While coping with the cognitive burdens that are imposed by writing a book, we can easily lose sight of our reason for doing all the work in the first place. Especially with nonfiction books that offer instructions, we want someone to get off the couch, say something new, and do something new.
We are foolish enough and bold enough to hold a sense of possibility for our readers. We remind them that their future does not have to be a reactive and automatic extension of their past.
I find that it helps to remind myself of the books that affect me, and to distill their key insights. Surprisingly, it’s sometimes possible to reduce a 50,000- or 100,000-word book to a few points or paragraphs of pure power.
Following are three books that matter to me.
Getting Things Done: The Art of Stress-Free Productivity, by David Allen
Often mistaken for a time management book, Getting Things Done (GTD, to the aficionados) is really about 1) getting clear on all the agreements you’re making and 2) how you intend to fulfill them.
Allen makes several distinctions that take you light years closer to that clarity. The main one is the definition of project as any outcome that takes more than one action to produce.
Agreeing with yourself to start a business is a project.
Agreeing with yourself to lose weight is also a project.
So is agreeing to spend more time with your friends.
The practice of GTD hinges on asking:
• What are all my current projects in life?
• What’s the very next thing I will do—a physical, visible action—to move each project forward?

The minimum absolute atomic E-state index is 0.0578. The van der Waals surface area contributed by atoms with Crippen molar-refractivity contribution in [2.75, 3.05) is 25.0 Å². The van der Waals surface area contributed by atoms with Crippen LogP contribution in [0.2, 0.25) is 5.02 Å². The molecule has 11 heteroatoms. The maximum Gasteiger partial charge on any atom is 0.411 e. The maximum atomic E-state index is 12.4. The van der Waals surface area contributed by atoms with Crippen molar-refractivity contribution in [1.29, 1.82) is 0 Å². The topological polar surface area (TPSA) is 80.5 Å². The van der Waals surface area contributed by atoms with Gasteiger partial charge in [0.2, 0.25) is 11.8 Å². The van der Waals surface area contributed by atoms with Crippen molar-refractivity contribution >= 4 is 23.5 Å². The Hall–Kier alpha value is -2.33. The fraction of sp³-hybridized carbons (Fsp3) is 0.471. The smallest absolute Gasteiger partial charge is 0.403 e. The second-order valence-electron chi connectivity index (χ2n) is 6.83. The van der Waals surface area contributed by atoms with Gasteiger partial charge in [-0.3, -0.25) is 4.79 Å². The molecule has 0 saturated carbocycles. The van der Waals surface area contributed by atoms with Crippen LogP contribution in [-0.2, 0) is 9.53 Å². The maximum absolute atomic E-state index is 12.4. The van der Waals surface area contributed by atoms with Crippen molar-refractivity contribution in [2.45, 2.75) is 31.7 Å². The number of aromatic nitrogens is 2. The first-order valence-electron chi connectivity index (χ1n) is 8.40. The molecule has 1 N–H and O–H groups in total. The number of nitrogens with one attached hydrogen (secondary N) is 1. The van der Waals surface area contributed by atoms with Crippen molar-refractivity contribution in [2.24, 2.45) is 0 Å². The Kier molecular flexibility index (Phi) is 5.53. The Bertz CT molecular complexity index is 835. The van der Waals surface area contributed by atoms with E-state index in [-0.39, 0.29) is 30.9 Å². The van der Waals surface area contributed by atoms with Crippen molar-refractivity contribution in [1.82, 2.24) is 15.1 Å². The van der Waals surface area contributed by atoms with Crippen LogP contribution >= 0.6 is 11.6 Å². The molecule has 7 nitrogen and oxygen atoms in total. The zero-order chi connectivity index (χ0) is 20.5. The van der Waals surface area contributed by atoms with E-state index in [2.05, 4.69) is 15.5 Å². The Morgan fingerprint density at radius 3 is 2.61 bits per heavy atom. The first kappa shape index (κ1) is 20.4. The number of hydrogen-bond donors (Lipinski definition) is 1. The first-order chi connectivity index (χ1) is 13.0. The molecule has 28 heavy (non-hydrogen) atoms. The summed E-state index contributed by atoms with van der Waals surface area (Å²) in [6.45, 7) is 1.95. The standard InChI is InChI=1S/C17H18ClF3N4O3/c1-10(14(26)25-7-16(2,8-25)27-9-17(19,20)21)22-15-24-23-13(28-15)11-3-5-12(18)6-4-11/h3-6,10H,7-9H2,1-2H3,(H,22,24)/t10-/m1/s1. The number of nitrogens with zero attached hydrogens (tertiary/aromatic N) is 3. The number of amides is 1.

If that sounds simplistic, just try filtering your calendar entries and to-do lists through those two questions.
I immediately saw that I paid lip service to a number of ill-defined outcomes and had no real intention of producing them. The discovery of this problem also revealed the solution.
Constructive Living, by David K. Reynolds
Reynolds champions an approach to mental health that is based on three core maxims:
• Accept your feelings
• Know your purpose
• Do what needs to be done
Applying these ideas is much easier when you stop trying to fix your feelings and simply accept them. After all, we cannot directly control our feelings.
On the other hand, we often control our behaviors. This means that we can take constructive action even when we feel sad, mad, or afraid.
Or as Reynolds points out, we can feel depressed and still do the laundry.
And, we might even feel less depressed when the laundry is done.
As soon as I truly understood this, I realized that I can always respond effectively to my circumstances—no matter what they are, or how I feel about them. This is as close to unconditional freedom as human beings get.
For a delightful page of aphorisms based on these ideas, see this.
The Lazy Man’s Guide to Enlightenment, by Thaddeus Golas
I’ve posted about this book in more detail. For now, I’ll just highlight what Golas wrote about resistance. He defines it as:
• Denying unpleasant thoughts and feelings—pretending that they don’t exist or trying to push them away.
• Clinging to pleasant thoughts and feelings—trying to make them last, even though they are impermanent.
Enlightenment means seeing your resistance in any moment and dropping it—or simply being willing to drop it. This insight neatly echoes the tenets of Constructing Living.
Golas admits that when life backs us into a corner and we really start suffering, we’ll find it hard to remember the contents of any book. But there is a chance that we can remember two words:
Or: “Love as much as you can from wherever you are.”
There’s not much I can add to that.